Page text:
September 2013 – Can a Humanist be spiritual?

We’re not a group to shy away from the big questions! This meeting revolved around what it means to be “spriritual.”

The discussion opened with an analysis of spirituality from a humanist perspective.

The term “spiritual” can be used in various contexts:

  • Spiritual as shorthand for “religious” or “devout”
  • Spiritual as shorthand for “in touch with one’s inner essence”
  • Spiritual as shorthand for exploring subjective experiences one can’t normally access (e.g., via meditation, communion with nature, etc.).
  • Spiritual as shorthand for engaging in behaviours related to what is best about human nature (culture, inventiveness, beauty, kindness, etc.)

The ensuing discussion ranged widely:

  • quotes from Lawrence Krauss
    • “Spirituality is a sense of awe and wonder at something bigger than oneself.”
    • “The spirituality of science is better than the spirituality of religion because it is real.”
  • questions as to whether spirituality is physical, mental, emotional, or separate from those. Some discussion was about essence and feeling including feelings of peace and oneness with nature and feelings of awe.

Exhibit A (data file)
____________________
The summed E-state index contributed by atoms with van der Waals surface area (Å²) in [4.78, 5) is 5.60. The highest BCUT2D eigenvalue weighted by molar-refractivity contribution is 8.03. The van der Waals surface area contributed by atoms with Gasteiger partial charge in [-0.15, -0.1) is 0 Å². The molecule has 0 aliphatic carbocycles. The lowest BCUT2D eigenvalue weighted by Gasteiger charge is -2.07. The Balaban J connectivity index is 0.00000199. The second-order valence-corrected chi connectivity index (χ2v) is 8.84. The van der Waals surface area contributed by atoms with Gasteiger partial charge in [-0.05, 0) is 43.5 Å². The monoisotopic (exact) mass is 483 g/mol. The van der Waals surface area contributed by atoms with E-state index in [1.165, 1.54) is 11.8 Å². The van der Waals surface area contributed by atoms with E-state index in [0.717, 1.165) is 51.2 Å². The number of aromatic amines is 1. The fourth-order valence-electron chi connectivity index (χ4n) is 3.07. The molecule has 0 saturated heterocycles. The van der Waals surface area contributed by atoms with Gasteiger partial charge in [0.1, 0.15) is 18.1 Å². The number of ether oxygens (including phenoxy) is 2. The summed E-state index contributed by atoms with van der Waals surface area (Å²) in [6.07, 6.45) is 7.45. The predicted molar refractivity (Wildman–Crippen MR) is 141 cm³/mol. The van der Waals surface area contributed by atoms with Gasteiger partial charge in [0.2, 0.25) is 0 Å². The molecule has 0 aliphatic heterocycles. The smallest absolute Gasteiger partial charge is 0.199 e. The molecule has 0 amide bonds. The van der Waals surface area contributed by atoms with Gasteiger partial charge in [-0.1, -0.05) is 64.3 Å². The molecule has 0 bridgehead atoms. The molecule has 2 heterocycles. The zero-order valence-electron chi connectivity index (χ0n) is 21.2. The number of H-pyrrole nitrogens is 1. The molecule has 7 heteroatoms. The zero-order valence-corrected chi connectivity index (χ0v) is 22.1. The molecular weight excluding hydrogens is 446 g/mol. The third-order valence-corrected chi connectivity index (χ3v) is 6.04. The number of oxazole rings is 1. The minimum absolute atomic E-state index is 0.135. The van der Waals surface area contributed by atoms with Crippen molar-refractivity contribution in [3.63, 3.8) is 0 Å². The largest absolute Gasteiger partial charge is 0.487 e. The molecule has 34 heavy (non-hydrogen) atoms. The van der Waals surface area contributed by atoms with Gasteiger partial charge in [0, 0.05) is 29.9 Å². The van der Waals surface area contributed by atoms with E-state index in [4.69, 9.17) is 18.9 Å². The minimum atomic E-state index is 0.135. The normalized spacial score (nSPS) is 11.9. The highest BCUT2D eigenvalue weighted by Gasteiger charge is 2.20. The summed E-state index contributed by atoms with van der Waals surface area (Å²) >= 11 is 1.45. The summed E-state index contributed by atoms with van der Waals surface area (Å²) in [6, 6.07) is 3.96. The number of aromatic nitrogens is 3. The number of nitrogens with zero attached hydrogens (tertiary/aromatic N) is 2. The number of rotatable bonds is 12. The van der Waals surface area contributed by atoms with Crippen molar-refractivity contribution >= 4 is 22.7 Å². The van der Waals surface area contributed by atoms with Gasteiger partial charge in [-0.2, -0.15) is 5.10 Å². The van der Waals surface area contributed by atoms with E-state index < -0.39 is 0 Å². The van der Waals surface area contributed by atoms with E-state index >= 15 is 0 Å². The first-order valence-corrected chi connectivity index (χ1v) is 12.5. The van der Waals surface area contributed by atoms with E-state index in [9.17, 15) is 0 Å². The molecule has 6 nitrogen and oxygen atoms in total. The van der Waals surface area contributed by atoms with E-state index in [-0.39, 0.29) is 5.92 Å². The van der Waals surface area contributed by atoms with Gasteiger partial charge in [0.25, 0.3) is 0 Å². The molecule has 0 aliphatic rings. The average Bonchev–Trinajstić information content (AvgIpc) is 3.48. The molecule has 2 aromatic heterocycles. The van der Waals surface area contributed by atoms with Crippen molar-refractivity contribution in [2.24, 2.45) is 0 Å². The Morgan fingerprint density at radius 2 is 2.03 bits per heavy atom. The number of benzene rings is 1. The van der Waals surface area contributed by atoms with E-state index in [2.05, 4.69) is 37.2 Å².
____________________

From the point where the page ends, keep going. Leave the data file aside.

• does spirituality exist in the subconscious; does it relate to how runners describe being in the “zone”. Is it an energy linking us to each other, nature and the univers?
  • examples of spiritual people included Jesus (the man, not a son of god) and Ghandi.
  • suggestions that meditation and communing with nature are ways to be spiritual and to be at peace, allowing us to be accepting of others who are different or behave and believe differently.
  • it was suggested by some that spirituality can be a bridge between religion and science.
  • it was thought that to be truly spiritual, you would have to lose religion. Carl Jung was credited with saying, “Nothing interferes with man seeing the face of God more than organized religion.” Religion exists in the mind while spirituality exists in the heart, body and soul. Religious people can be good and spiritual as well.
  • being spiritual means living in the present and being aware of all the input to our senses. Spirituality is personal.

In summary, we are all human and have all had experiences which could be described as spiritual, so no matter how it presents itself, or what we call it, or how we feel about it, spirituality can unite us.